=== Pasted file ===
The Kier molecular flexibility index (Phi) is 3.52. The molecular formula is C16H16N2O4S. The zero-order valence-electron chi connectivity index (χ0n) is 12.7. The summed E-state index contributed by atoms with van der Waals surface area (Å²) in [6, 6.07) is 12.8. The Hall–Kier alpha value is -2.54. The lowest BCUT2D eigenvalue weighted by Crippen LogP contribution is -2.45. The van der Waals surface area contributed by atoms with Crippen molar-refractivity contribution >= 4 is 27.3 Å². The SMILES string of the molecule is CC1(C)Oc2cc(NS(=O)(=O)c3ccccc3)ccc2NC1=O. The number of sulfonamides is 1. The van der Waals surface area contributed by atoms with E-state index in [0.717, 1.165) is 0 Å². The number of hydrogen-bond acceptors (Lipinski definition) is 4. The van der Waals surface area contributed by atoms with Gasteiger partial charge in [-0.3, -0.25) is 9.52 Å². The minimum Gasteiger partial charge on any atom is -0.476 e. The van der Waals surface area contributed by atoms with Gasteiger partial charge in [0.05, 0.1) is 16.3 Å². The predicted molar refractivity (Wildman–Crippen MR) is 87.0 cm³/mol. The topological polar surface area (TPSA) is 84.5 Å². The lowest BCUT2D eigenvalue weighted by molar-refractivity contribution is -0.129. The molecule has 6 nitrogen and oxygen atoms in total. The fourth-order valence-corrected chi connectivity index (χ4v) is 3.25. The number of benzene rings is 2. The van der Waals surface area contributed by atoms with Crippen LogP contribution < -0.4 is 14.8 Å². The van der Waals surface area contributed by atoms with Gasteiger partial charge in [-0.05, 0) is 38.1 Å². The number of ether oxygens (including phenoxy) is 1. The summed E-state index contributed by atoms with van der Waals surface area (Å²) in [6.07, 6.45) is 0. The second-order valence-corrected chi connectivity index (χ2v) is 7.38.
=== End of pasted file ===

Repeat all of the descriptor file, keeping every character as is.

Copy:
The Kier molecular flexibility index (Phi) is 3.52. The molecular formula is C16H16N2O4S. The zero-order valence-electron chi connectivity index (χ0n) is 12.7. The summed E-state index contributed by atoms with van der Waals surface area (Å²) in [6, 6.07) is 12.8. The Hall–Kier alpha value is -2.54. The lowest BCUT2D eigenvalue weighted by Crippen LogP contribution is -2.45. The van der Waals surface area contributed by atoms with Crippen molar-refractivity contribution >= 4 is 27.3 Å². The SMILES string of the molecule is CC1(C)Oc2cc(NS(=O)(=O)c3ccccc3)ccc2NC1=O. The number of sulfonamides is 1. The van der Waals surface area contributed by atoms with E-state index in [0.717, 1.165) is 0 Å². The number of hydrogen-bond acceptors (Lipinski definition) is 4. The van der Waals surface area contributed by atoms with Gasteiger partial charge in [-0.3, -0.25) is 9.52 Å². The minimum Gasteiger partial charge on any atom is -0.476 e. The van der Waals surface area contributed by atoms with Gasteiger partial charge in [0.05, 0.1) is 16.3 Å². The predicted molar refractivity (Wildman–Crippen MR) is 87.0 cm³/mol. The topological polar surface area (TPSA) is 84.5 Å². The lowest BCUT2D eigenvalue weighted by molar-refractivity contribution is -0.129. The molecule has 6 nitrogen and oxygen atoms in total. The fourth-order valence-corrected chi connectivity index (χ4v) is 3.25. The number of benzene rings is 2. The van der Waals surface area contributed by atoms with Crippen LogP contribution < -0.4 is 14.8 Å². The van der Waals surface area contributed by atoms with Gasteiger partial charge in [-0.05, 0) is 38.1 Å². The number of ether oxygens (including phenoxy) is 1. The summed E-state index contributed by atoms with van der Waals surface area (Å²) in [6.07, 6.45) is 0. The second-order valence-corrected chi connectivity index (χ2v) is 7.38.